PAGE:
@PentictonNews
newstips@pentictonwesternnews.com

Like us on Facebook and follow us on Twitter.

Coronavirus

Just Posted

A health-care worker prepares a dose of the Pfizer-BioNTech COVID-19 vaccine at a COVID-19 vaccine clinic in Toronto on Thursday, January 7, 2021. THE CANADIAN PRESS/Nathan Denette
65 new cases of COVID-19 in Interior Health

Overall, B.C. is seeing a decrease in COVID-19 cases

FILE - In this April 19, 2021, file photo, Keidy Ventura, 17, receives her first dose of the Pfizer COVID-19 vaccine in West New York, N.J. States across the country are dramatically scaling back their COVID-19 vaccine orders as interest in the shots wanes, putting the goal of herd immunity further out of reach. (AP Photo/Seth Wenig, File)
5 more deaths, 131 new cases of COVID-19 in Interior Health over the weekend

Those 18-years and older in high-transmission neighbourhoods can register for the vaccine

Nuns of Mother Teresa’s Missionaries of Charity, carry some of her relics during a vigil of prayer in preparation for the canonization of Mother Teresa in the St. John in Latheran Basilica at the Vatican, Friday, Sept. 2, 2016. In which city did she do much of her charitable work? (AP Photo/Gregorio Borgia)
QUIZ: How much do you know about these motherhood issues?

In honour of Mother’s Day, take this 10-question quiz

Younger Princeton residents are now being urged to register for a vaccination notification. (Black Press Media photo)
Princeton lags behind in vaccination rates

Approximately 24 per cent of residents here have received their first dose

B.C. Labour Minister Harry Bains in the B.C. legislature, May 13, 2019. (Hansard TV)
VIDEO: B.C. to provide 3 days of sick pay for COVID-19 absences

Province will support employers on cost, labour minister says

In this Monday, March 15, 2021 file photo a vial of AstraZeneca vaccine is pictured in a pharmacy in Boulogne Billancourt, outside Paris. Questions remained Wednesday about the future of the Oxford-AstraZeneca vaccine in Canada, as Manitoba limited use of the shot and Ontario announced it planned to save an incoming shipment to use as second doses. THE CANADIAN PRESS/AP/Christophe Ena, File
Questions remain about the future of the Oxford-AstraZeneca shot in Canada

More than two million Canadians have received AstraZeneca and 17 have been confirmed to have VITT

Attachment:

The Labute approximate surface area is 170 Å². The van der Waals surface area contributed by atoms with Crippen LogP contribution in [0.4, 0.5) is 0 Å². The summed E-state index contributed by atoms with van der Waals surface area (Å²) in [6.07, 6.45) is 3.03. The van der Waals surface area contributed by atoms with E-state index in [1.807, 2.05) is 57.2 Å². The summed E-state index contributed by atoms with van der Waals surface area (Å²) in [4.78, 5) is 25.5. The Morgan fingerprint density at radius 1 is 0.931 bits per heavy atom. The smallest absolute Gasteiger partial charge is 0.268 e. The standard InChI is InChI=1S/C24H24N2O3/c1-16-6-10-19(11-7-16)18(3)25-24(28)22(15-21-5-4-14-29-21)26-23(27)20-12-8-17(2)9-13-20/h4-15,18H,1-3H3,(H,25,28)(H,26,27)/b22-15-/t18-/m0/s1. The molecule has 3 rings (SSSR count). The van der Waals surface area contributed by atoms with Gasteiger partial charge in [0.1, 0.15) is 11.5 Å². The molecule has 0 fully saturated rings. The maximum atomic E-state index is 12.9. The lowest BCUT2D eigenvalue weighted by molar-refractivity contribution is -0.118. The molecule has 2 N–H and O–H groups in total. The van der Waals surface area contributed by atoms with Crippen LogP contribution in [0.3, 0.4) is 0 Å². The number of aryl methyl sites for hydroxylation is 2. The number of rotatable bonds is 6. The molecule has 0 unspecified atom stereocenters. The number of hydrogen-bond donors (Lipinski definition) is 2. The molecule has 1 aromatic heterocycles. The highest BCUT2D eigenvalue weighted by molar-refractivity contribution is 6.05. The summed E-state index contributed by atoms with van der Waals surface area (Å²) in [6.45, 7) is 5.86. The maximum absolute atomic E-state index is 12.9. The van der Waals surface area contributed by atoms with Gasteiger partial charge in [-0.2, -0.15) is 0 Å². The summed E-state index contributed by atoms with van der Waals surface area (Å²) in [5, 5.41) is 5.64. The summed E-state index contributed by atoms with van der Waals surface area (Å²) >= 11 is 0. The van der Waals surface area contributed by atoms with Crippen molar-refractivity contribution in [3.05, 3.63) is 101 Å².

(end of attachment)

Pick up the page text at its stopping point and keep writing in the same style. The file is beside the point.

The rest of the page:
A Mountie issued B.C. RCMP’s first ticket for non-essential travel May 1. (Black Press Media files)
Driver ticketed, told to ‘return to Lower Mainland immediately’ by Vancouver Island police

The motorist was originally pulled over for driving-related offences May 1

Children walk back to their classroom while wearing masks and physical distancing at St. Barnabas Catholic School in Scarborough, Ont., in October, 2020. A group of B.C. teachers has issued an open letter calling for the relaxation of non-pharmaceutical interventions for children in B.C. schools. (Nathan Denette/The Canadian Press)
Group of B.C. teachers calls for easing of pandemic measures for students

Teacher group says ‘response to COVID is out of balance to the cost our youth are paying’

Brenda Ware. (RCMP)
Murder charge laid against man in Kootenay National Park homicide

Philip Toner was located in Lake Country on May 11

Adam Hamdan has been living in Christina Lake since November 2020. Photo: Laurie Tritschler
Man acquitted on terrorist charges given temporary residence in Canada

Adam Hamdan had been facing deportation to Jordan, where he holds citizenship through his Palestinian parents

Lumber is shown in the back of a van in this recent image provided by the Saskatoon Police Service. The skyrocketing prices for lumber is fuelling a trend that has authorities across the country warning builders to keep their guard up. THE CANADIAN PRESS/HO-Saskatoon Police Service-Const. Derek Chesney *MANDATORY CREDIT*
‘It is a gold mine:’ Builders warned of rising lumber thefts across Canada

Many North American mills curtailed production temporarily earlier in 2020 because of COVID lockdowns

Vernon North Okanagan RCMP officers helped return Chocnut, a stolen Pomeranian, to his family on Tuesday, May 11, 2021. (RCMP photo)
Vernon police track down dog thief, return Pomeranian to owners

‘People often ask what the best part of being a police officer is. Well, this is it, helping people’

Most Read